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Violence interrupter scheme highlighted during Operation Sceptre

March 14, 2019
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An innovative project that sees "violence interrupters" deployed in key meeting places for young people to de-escalate conflict has received a special visit from Nottinghamshire Police and Crime Commissioner Paddy Tipping.

The PCC visited volunteers behind Nottingham Forest Community Trust’s new Violence Interrupter Programme to find out more about the progress being made to keep Nottingham violence-free as part of his long-term strategy to tackle knife crime.

The scheme has received £30,000 from the Home Office which has been put towards the recruitment of "violence interrupters" who will gather at fast food restaurants, trainer outlets and high-end fashion shops in the city frequented by young people returning from school.

Such establishments create a trigger point where rival groups of people arrive at the same time and it is hoped the new recruits will be able to positively engage with those most at risk of engaging in violence, and prevent conflict before it arises. 

In the first week of going live, the city team has interacted with between 80 and 100 young people aged between 14 and 19. On three occasions they have stepped in to stop episodes escalating into violence and around 15 of those they have interacted with are known within community circles to be knife carriers. Meanwhile, in Gedling, the team has interacted with a group of 10 young people who are frequenting Asda in Front Street.  

The model is based on the successful experience of Chicago’s CeaseFire programme which employed volunteers with credibility in groups of at risk individuals who were able to deescalate conflicts and provide non-violent alternatives to dealing with confrontation.

Mr Tipping's visit on Tuesday night comes as Nottinghamshire Police and partners hold a knife amnesty which runs until Sunday 17 March, as part of the national Operation Sceptre campaign to highlight ongoing work to tackle knife crime.

Mr Tipping said: "This is a hugely innovative project and I’m very proud to support it in Nottingham City Centre. Focusing on high-risk locations for violence and providing practical intervention will increase the safety of everyone in our city, including young people deemed at risk of becoming either victims or perpetrators of violence.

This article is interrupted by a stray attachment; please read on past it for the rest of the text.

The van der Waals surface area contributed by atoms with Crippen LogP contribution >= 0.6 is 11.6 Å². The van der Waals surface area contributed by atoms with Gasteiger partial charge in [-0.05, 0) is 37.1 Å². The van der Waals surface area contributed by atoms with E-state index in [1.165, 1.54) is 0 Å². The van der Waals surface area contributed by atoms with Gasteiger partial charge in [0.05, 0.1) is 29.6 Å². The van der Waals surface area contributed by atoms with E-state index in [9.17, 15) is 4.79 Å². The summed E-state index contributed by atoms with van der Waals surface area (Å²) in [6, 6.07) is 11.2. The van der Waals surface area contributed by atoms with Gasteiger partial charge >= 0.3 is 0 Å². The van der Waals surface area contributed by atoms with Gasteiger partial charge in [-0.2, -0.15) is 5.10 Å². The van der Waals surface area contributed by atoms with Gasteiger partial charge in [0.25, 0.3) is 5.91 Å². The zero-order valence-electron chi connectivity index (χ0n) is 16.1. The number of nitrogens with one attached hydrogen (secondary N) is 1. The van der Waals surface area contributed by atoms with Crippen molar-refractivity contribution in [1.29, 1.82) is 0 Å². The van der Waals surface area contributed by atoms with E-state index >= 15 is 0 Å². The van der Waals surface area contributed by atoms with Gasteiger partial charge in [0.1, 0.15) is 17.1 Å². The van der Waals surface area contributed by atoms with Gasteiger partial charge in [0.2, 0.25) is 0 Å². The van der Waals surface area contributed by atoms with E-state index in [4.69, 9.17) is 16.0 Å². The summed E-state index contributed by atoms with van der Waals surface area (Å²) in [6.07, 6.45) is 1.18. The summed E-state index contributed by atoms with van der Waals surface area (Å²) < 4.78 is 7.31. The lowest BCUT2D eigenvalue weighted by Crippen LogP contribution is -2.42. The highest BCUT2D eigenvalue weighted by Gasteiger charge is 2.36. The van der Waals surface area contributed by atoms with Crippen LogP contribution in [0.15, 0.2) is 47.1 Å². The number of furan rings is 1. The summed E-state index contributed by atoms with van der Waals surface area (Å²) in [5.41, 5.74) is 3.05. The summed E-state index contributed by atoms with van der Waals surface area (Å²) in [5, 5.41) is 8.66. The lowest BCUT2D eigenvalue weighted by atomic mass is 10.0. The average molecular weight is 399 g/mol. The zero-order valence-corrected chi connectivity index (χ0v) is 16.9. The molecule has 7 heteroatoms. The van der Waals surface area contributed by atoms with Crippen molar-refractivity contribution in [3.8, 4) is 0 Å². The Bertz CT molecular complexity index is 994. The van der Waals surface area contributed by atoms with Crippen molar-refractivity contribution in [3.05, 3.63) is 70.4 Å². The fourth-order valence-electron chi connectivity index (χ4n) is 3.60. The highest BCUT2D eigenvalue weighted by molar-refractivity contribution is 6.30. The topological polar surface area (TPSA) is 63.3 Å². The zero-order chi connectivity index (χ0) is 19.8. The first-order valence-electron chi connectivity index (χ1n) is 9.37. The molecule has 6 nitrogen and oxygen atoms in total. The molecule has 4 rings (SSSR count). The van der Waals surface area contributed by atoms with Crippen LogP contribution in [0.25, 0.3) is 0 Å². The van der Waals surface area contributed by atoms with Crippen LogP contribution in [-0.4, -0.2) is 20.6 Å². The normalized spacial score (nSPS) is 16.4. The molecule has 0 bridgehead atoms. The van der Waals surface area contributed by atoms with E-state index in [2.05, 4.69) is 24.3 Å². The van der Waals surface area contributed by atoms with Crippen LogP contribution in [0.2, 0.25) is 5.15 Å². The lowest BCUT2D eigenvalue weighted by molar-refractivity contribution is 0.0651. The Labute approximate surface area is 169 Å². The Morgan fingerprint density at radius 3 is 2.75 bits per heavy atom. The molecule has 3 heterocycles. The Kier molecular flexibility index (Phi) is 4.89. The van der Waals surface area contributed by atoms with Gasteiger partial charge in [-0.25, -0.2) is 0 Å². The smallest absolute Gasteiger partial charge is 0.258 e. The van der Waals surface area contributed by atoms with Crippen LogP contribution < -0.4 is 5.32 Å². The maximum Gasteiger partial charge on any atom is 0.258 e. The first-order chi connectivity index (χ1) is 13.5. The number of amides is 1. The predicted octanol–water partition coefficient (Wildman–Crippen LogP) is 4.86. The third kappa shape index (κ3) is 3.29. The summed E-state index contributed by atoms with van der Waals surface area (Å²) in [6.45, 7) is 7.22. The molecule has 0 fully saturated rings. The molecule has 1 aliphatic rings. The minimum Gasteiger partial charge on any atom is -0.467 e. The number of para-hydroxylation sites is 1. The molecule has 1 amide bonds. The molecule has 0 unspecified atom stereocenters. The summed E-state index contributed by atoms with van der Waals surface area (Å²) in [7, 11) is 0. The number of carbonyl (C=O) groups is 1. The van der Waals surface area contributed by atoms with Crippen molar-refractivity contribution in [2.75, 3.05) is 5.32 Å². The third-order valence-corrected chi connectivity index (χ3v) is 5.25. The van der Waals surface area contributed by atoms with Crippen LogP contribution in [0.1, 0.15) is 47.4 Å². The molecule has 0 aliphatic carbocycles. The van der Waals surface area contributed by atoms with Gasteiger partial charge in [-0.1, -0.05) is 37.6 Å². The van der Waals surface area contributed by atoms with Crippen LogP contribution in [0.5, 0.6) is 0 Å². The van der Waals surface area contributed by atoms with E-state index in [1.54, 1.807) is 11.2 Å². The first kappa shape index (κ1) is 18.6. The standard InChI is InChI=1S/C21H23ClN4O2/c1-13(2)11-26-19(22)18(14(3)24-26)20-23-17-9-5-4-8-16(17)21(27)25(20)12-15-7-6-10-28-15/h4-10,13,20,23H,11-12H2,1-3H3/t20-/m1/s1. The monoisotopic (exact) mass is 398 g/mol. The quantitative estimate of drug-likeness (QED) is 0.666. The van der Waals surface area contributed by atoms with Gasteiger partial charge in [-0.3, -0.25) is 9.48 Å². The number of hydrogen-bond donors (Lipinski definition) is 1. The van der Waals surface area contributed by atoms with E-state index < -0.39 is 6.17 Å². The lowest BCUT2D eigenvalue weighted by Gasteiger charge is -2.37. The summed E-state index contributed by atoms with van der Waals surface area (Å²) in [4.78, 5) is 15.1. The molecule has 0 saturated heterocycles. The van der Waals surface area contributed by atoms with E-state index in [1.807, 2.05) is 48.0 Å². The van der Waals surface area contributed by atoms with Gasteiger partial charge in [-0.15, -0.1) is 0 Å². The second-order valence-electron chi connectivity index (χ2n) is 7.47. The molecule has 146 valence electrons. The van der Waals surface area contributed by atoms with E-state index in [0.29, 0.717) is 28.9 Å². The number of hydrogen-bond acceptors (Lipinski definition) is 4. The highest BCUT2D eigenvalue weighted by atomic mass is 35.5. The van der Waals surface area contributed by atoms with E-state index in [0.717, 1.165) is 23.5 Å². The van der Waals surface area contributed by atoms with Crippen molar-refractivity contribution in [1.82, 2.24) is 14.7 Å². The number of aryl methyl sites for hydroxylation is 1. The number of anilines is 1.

"Knife crime and street violence is never too far away from the headlines. Any project which engages young people on their territory, in the places where conflict is most likely to arise, will have a powerful impact on their decision-making and help us to make our public spaces more resilience to threat. I am very excited about the potential for this work and will follow the progress intently."

Nottingham Forest Community Trust has a proven track record of successful youth engagement, helping to turn vulnerable people away from crime and antisocial behaviour.

In addition to funding for its Violence Interrupter Programme, the PCC has provided £30,000 for its educational plays "Double Edge" and "When I was 14" performed by young people which dramatically portray the consequences of involvement in violence with the focus on knife crime.

The performances, which are suitable for young people aged 13-18, will be supported by a series of workshops that will generate discussion and offer solutions to the causes of youth violence and involvement in negative behaviour.

Nottingham Forest Community Trust’s long-standing Kicks diversionary scheme, which motivates boys and girls aged eight to 18 through football tuition, has been in operation since 2008 and is in operation at 10 locations across the city and county. There are now more than 1,400 young people registered with the scheme while 54 young people have been supported into further and higher education.

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